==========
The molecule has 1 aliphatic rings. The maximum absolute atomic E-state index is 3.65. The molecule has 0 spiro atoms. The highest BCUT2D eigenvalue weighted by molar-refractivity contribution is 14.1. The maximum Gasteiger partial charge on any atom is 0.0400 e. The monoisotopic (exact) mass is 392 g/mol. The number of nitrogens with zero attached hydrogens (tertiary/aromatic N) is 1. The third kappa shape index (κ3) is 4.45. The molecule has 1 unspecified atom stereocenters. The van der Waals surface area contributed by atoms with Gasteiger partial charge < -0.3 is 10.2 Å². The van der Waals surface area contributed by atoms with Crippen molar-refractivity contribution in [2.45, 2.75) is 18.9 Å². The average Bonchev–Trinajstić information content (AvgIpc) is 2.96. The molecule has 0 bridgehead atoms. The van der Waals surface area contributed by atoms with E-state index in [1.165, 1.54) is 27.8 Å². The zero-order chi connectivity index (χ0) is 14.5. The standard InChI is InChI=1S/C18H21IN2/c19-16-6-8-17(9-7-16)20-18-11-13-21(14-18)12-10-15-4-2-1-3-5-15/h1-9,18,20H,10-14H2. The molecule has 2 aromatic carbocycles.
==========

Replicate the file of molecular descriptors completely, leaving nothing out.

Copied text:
The molecule has 1 aliphatic rings. The maximum absolute atomic E-state index is 3.65. The molecule has 0 spiro atoms. The highest BCUT2D eigenvalue weighted by molar-refractivity contribution is 14.1. The maximum Gasteiger partial charge on any atom is 0.0400 e. The monoisotopic (exact) mass is 392 g/mol. The number of nitrogens with zero attached hydrogens (tertiary/aromatic N) is 1. The third kappa shape index (κ3) is 4.45. The molecule has 1 unspecified atom stereocenters. The van der Waals surface area contributed by atoms with Gasteiger partial charge < -0.3 is 10.2 Å². The van der Waals surface area contributed by atoms with Crippen molar-refractivity contribution in [2.45, 2.75) is 18.9 Å². The average Bonchev–Trinajstić information content (AvgIpc) is 2.96. The molecule has 0 bridgehead atoms. The van der Waals surface area contributed by atoms with E-state index in [1.165, 1.54) is 27.8 Å². The zero-order chi connectivity index (χ0) is 14.5. The standard InChI is InChI=1S/C18H21IN2/c19-16-6-8-17(9-7-16)20-18-11-13-21(14-18)12-10-15-4-2-1-3-5-15/h1-9,18,20H,10-14H2. The molecule has 2 aromatic carbocycles.